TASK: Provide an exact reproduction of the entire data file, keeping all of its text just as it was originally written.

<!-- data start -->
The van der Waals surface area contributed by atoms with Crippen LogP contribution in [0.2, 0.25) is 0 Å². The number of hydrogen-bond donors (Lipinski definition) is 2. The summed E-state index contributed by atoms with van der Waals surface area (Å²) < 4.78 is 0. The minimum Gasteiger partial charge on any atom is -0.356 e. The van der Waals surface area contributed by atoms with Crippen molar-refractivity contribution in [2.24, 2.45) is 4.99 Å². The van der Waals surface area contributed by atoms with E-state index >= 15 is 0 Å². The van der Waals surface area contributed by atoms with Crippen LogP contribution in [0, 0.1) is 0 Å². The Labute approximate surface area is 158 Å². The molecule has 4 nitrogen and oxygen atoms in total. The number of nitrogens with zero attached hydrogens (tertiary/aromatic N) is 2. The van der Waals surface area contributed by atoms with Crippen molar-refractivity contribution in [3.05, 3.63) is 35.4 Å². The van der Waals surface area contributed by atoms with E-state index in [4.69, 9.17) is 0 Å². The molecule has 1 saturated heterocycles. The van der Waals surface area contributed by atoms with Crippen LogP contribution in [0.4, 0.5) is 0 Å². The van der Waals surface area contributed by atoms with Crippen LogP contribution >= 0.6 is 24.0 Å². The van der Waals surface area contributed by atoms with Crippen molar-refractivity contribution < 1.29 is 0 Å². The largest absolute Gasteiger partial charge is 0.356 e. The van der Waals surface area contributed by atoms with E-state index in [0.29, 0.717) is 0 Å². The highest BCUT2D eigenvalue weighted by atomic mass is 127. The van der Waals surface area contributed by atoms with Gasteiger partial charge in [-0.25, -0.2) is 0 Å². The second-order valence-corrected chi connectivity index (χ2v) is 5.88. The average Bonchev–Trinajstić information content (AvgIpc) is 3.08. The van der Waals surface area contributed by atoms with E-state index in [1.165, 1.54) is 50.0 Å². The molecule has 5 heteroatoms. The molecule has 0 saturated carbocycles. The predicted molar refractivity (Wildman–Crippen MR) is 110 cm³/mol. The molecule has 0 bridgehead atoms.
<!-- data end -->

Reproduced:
The van der Waals surface area contributed by atoms with Crippen LogP contribution in [0.2, 0.25) is 0 Å². The number of hydrogen-bond donors (Lipinski definition) is 2. The summed E-state index contributed by atoms with van der Waals surface area (Å²) < 4.78 is 0. The minimum Gasteiger partial charge on any atom is -0.356 e. The van der Waals surface area contributed by atoms with Crippen molar-refractivity contribution in [2.24, 2.45) is 4.99 Å². The van der Waals surface area contributed by atoms with E-state index >= 15 is 0 Å². The van der Waals surface area contributed by atoms with Crippen LogP contribution in [0, 0.1) is 0 Å². The Labute approximate surface area is 158 Å². The molecule has 4 nitrogen and oxygen atoms in total. The number of nitrogens with zero attached hydrogens (tertiary/aromatic N) is 2. The van der Waals surface area contributed by atoms with Crippen molar-refractivity contribution in [3.05, 3.63) is 35.4 Å². The van der Waals surface area contributed by atoms with E-state index in [4.69, 9.17) is 0 Å². The molecule has 1 saturated heterocycles. The van der Waals surface area contributed by atoms with Crippen LogP contribution in [0.4, 0.5) is 0 Å². The van der Waals surface area contributed by atoms with Crippen LogP contribution >= 0.6 is 24.0 Å². The van der Waals surface area contributed by atoms with Crippen molar-refractivity contribution < 1.29 is 0 Å². The largest absolute Gasteiger partial charge is 0.356 e. The van der Waals surface area contributed by atoms with E-state index in [0.29, 0.717) is 0 Å². The highest BCUT2D eigenvalue weighted by atomic mass is 127. The van der Waals surface area contributed by atoms with Gasteiger partial charge in [-0.25, -0.2) is 0 Å². The second-order valence-corrected chi connectivity index (χ2v) is 5.88. The average Bonchev–Trinajstić information content (AvgIpc) is 3.08. The van der Waals surface area contributed by atoms with E-state index in [1.165, 1.54) is 50.0 Å². The molecule has 5 heteroatoms. The molecule has 0 saturated carbocycles. The predicted molar refractivity (Wildman–Crippen MR) is 110 cm³/mol. The molecule has 0 bridgehead atoms.